In defense of Ziad Doueiri’s arrest

Firas Haidar
Special to Outlook

Acclaimed Lebanese filmmaker Ziad Doueiri, whose latest film is garnering rave reviews and has already won the best actor award at the Venice International Film Festival, was released from custody hours after his arrest on Sunday, September 10. He stood a military trial on Monday, September 11.

The reason behind his arrest goes back to 2012, when the director shot scenes from “The Attack” on occupied Palestinian lands. His arrest, five years after his offense, caused a controversy that fueled extensive arguments between Doueiri sympathizers and condemners.

The filmmaker is anything but faultless.

His offense—shooting a film on locations occupied by Lebanon’s official enemy—goes deeper than a simple blow to national pride: it is an ill-mannered and tenacious attempt at challenging a belief that Israel’s crimes should never be normalized or overlooked. Doueiri, fully aware of the consequences imposed by a national ban from visiting occupied land, decided to follow the “art justifies all” approach and disregard a conflict that has been ongoing for decades.

Even though his film “The Attack” takes place in occupied Palestine, it is common knowledge that the film industry can set scenes in locations yet still shoot them elsewhere.

Considering how geographically similar the Lebanese South and Palestine are, it is difficult to understand how shooting in occupied land is necessary for ensuring locational authenticity. When foreign shows like “Homeland” represent Hamra Street as a sandy desert saturated with militants and still get away with it, Doueiri shooting “The Attack” in the Lebanese South would have in no way downgraded the quality of his work.

The director opted for the option that would pump money into Israeli pockets. In addition to creating jobs for technicians working on his sets, Doueiri cast multiple Israeli actors in his film, instead of encouraging talented local actors.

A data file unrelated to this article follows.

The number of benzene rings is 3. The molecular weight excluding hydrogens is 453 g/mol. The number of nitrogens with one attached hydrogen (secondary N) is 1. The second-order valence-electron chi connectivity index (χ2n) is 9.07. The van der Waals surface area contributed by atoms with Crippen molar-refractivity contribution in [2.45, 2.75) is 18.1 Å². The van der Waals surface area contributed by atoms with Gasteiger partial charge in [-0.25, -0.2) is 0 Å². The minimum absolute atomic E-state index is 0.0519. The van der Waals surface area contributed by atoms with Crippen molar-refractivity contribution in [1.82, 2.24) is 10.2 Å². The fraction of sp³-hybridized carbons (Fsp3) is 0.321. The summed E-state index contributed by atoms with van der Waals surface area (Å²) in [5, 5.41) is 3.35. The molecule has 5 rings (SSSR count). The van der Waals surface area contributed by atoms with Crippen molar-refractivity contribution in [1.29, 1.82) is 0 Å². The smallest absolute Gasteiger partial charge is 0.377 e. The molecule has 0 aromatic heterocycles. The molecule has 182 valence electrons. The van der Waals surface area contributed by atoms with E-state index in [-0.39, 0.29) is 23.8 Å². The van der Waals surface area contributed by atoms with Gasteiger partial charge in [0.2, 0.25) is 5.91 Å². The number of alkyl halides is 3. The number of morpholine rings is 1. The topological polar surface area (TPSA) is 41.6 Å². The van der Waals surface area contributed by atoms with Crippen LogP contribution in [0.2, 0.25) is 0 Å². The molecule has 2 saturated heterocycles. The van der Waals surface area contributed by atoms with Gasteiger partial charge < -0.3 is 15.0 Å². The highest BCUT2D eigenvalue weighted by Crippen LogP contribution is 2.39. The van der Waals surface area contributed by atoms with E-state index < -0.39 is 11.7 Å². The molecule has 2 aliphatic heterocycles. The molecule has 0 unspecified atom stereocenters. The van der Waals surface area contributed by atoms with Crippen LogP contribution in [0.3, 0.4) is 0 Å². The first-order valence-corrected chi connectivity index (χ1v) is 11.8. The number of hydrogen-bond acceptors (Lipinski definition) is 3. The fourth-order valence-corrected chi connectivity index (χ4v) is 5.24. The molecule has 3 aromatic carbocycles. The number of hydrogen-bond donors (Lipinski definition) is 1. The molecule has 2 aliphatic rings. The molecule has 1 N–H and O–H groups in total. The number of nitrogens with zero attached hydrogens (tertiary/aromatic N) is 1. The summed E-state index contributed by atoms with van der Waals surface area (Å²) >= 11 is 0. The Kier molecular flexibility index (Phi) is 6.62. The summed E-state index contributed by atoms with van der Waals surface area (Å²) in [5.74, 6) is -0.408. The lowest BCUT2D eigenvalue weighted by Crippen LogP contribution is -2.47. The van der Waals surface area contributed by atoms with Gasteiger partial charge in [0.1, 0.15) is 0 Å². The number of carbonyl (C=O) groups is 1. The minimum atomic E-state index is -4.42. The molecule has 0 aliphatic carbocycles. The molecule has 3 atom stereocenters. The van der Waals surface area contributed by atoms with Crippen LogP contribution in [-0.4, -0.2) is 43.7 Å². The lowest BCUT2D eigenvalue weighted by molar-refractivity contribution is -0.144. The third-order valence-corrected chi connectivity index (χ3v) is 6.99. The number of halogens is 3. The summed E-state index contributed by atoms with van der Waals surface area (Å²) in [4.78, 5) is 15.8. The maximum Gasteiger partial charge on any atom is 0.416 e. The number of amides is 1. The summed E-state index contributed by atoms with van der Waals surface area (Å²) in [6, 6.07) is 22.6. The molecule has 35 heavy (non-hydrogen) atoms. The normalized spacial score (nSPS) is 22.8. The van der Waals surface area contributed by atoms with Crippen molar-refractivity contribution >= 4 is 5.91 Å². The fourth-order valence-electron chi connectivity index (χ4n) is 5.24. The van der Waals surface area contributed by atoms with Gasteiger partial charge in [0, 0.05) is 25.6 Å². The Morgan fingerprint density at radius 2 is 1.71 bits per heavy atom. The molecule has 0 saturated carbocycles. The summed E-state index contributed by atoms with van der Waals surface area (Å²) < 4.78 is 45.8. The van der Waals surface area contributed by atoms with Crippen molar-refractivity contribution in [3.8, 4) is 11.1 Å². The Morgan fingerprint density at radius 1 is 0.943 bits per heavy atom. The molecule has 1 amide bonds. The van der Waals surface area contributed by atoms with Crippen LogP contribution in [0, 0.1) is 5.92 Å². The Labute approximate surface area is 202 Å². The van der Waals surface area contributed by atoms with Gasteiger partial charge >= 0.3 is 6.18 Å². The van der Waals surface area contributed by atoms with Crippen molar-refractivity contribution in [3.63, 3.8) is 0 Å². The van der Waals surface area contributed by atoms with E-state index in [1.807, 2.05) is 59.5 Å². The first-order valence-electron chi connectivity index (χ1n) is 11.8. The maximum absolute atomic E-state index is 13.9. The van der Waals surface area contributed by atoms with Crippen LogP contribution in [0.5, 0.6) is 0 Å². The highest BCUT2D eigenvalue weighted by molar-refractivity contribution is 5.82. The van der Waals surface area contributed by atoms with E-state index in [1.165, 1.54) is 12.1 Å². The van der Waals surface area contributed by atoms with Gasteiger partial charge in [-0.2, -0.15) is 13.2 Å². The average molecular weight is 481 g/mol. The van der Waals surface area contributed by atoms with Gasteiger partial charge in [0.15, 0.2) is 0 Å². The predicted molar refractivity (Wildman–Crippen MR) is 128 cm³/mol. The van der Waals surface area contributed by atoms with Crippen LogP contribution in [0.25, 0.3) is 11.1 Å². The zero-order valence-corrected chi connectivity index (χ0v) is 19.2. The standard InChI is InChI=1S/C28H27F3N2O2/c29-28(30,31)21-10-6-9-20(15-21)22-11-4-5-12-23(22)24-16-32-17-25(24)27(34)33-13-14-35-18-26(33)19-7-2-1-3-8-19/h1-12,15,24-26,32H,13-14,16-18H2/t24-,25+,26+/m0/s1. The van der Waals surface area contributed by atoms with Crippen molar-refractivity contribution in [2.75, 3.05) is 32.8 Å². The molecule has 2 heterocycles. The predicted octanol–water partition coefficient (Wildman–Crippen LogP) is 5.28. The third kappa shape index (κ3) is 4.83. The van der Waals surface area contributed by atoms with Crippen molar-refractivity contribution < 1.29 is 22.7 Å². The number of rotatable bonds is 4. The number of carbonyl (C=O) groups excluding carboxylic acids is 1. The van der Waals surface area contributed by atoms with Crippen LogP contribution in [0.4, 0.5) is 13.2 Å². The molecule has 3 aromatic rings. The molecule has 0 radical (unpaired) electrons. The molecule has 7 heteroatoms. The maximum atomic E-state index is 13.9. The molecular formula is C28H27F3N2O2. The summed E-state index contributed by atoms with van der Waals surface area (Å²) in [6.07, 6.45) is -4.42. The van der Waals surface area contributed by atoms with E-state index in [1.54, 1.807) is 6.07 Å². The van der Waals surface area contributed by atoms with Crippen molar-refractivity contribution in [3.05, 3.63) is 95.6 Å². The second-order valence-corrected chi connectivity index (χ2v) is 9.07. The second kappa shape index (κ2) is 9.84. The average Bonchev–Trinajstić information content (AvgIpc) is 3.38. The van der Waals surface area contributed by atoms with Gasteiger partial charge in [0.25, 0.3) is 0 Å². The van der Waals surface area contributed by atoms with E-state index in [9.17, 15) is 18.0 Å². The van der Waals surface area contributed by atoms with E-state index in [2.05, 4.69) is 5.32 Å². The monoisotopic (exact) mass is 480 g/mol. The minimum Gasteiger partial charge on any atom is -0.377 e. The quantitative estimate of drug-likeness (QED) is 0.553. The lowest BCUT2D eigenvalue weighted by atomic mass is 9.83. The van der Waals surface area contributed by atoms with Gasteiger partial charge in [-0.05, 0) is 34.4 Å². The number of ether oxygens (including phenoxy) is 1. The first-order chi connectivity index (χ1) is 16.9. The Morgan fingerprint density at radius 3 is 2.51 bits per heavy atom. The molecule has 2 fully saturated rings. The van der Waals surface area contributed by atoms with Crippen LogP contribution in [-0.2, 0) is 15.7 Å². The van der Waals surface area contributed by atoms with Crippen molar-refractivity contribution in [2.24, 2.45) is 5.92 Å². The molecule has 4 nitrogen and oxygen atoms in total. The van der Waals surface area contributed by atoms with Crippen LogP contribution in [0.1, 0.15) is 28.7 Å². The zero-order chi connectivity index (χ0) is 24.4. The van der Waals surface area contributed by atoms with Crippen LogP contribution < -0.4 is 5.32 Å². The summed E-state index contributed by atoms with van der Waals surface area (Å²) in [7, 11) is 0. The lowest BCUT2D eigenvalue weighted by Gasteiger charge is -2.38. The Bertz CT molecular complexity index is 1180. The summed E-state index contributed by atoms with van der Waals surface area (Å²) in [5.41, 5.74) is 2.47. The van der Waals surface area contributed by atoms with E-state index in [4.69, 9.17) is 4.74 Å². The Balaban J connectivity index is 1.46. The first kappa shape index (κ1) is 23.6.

Three prominent nationalities living in Lebanon could have offered Doueiri a wide range of unique actors to cast, yet he still hired actors he knew were off limits. That approach can be seen as somewhat hypocritical coming from someone who has repeatedly claimed to be a supporter of the Palestinian cause.

If he did it for the sake of the art, then he should be held accountable for creating art that Israelis can be credited for. Much like “The Insult”, “The Attack” could have easily been a Lebanese film the country would have taken pride in and benefitted from. It could have been the country’s 2012 submission for Oscar consideration. One decision took that opportunity away from both the director and his country.

Looking back at basketball player Julien Khazzouh’s case, which effectively saw him sign a one year contract for an Israeli basketball club before casually returning to play in Lebanon, does not, in any way, justify Doueiri’s offense.

The government should be held accountable for not punishing Khazzouh and for waiting five years before interrogating Doueiri, but it should never be criticized for enforcing the law.

Despite Doueiri’s actions, the filmmaker was released after trial, and the Ministry of Culture still submitted “The Insult” as the country’s choice for Oscar consideration. Thus, the government did not attempt to impede the progress of his latest feat and did not harm it in any substantial way; for example, the government did not ban it from being played in Lebanese theaters. The government did, however, investigate an artist the same way it would have investigated a salesman who ventured into occupied territory.

Doueiri sympathizers should ask themselves what right they are defending and why.

Many have defended the filmmaker under the pretense that his trip across the border made way for some sort of creative excellence he might not have found anywhere else. Doueiri himself has now shown the absurdity of that argument.

“The Insult’s” unwavering success proves loud and clear that Doueiri can excel at his art without having to break any rules or any trust. Normalizing such actions would prove to be a slippery slope the country cannot really afford at the moment, but the director’s offense is not unforgivable, as the people who are not boycotting him and his work are exhibiting. The director will hopefully prove to be more responsible in his future endeavors.

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